I recently read the book Sir Gawain and the Green Knight. Although the ideas and specific details were very unique, and in some places strange, the book is of the common literary archetype Joseph Campbell calls a "hero's adventure" or "journey quest." The following paragraphs contain several elements that distinguish this type of story from others.
In the very beginning of the story, a call to adventure comes. A green knight comes galloping into Camelot, just as the knights and ladies are ready to begin feasting. He issues a challenge, saying that any knight may swing an axe at his neck, if in return he gets his swing. The adventure begins as the knights sit deciding what to do.
At first, the knights refuse the call to adventure. None of them are sure just what the catch might be. The call is accepted though. King Arthur steps up to accept the Green Knight's offer, but as the King stands, Sir Gawain jumps up first. Trying to protect his King, Sir Gawain accepts the challenge. He decapitates, but does not kill the Green Knight. The Green Knight retrieves his head, and speaks to Sir Gawain, telling him to come to the Green Chapel by New Year's day to receive his blow, or be a coward forever. The Green Knight rides off, trusting Sir Gawain to come by New Year's Day. .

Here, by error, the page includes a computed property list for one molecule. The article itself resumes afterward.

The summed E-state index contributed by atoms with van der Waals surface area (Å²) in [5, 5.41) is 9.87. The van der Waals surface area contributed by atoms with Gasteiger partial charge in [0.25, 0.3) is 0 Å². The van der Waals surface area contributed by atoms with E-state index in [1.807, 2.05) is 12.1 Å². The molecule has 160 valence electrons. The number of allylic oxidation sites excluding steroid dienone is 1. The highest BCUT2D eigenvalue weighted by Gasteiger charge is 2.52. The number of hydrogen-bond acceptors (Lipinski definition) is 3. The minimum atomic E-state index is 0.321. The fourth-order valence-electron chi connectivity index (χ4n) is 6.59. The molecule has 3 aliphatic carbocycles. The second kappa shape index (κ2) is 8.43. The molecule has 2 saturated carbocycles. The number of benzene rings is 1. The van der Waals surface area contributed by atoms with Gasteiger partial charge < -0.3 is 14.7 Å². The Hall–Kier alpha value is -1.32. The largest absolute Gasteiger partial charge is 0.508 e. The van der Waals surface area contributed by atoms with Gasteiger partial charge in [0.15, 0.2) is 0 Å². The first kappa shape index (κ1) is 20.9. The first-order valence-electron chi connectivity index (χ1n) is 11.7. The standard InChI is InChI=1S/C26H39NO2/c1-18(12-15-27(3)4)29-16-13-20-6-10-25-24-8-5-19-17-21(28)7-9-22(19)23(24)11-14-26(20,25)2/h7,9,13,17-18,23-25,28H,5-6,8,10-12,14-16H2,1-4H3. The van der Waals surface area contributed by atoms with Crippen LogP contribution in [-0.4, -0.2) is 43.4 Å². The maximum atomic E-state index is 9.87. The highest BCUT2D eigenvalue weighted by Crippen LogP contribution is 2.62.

While on his quest for the Green Chapel, Sir Gawain receives supernatural aid. He becomes hopelessly lost. Almost a year has passed since he took his swing at the knight. It is winter, and he is nearing his deadline. He prays to Mary, asking her to guide him. No sooner has he crossed himself, then he sees a castle just ahead. He rides on, hoping that the inhabitants know of the Green Chapel.
During his stay at the castle, Sir Gawain meets a beautiful woman. A woman, who is not the kind hostess she pretends to be, but a woman as a temptress. She tries to tempt Sir Gawain. Trying to make him break his promises, and break his code of honor.